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Do You Get Immunity After Recovering From A Case Of Coronavirus?

A recovered coronavirus patient takes a selfie before being discharged from a hospital in Sri Lanka. Researchers are trying to determine whether having a case of COVID-19 will give you immunity.
Xinhua News Agency
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A recovered coronavirus patient takes a selfie before being discharged from a hospital in Sri Lanka. Researchers are trying to determine whether having a case of COVID-19 will give you immunity.

It's unclear whether people who recover from COVID-19 will be immune to reinfection from the coronavirus and, if so, how long that immunity will last.

"We don't know very much," says Matt Frieman, a coronavirus researcher at the University of Maryland School of Medicine in Baltimore. "I think there's a very likely scenario where the virus comes through this year, and everyone gets some level of immunity to it, and if it comes back again, we will be protected from it — either completely or if you do get reinfected later, a year from now, then you have much less disease."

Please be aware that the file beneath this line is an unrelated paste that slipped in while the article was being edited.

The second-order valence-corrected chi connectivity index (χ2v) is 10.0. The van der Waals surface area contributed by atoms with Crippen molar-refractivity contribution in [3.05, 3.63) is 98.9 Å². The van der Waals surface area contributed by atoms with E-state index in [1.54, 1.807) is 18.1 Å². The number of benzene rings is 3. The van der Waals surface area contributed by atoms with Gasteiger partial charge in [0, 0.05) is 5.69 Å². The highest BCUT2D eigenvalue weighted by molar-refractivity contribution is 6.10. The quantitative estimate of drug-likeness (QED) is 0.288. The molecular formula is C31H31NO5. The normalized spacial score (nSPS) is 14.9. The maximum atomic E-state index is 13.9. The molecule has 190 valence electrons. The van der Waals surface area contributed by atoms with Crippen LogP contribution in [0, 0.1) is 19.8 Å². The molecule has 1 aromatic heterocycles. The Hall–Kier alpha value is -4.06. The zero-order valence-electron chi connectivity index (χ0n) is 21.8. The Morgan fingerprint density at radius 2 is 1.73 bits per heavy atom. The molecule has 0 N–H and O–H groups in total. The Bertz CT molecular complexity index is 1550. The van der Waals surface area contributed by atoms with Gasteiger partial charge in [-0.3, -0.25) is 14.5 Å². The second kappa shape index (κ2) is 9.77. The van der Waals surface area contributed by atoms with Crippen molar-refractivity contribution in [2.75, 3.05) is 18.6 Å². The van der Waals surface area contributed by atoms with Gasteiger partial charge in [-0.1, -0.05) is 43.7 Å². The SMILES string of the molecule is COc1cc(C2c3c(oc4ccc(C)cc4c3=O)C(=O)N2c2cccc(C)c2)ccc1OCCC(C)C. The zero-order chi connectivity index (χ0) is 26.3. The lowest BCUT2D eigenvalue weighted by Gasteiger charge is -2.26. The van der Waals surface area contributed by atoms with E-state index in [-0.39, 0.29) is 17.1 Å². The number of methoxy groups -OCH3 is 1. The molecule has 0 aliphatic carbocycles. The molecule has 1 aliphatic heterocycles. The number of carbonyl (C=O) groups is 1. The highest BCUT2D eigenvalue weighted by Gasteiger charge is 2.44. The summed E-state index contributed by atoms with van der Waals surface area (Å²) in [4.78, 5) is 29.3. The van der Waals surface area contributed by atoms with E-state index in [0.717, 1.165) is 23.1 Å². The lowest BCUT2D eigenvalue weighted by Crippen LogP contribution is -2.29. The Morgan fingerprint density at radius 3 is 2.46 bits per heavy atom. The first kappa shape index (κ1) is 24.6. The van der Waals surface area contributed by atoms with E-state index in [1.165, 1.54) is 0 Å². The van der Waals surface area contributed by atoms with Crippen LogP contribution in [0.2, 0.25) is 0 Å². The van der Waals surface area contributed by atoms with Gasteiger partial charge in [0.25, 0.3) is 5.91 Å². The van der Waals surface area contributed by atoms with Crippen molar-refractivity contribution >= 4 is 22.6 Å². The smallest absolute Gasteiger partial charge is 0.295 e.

"That is the hope," he adds. "But there is no way to know that."

Researchers do know that reinfection is an issue with the four seasonal coronaviruses that cause about 10 to 30% of common colds. These coronaviruses seem to be able to sicken people again and again, even though people have been exposed to them since childhood.

"Almost everybody walking around, if you were to test their blood right now, they would have some levels of antibody to the four different coronaviruses that are known," says Ann Falsey of the University of Rochester Medical Center.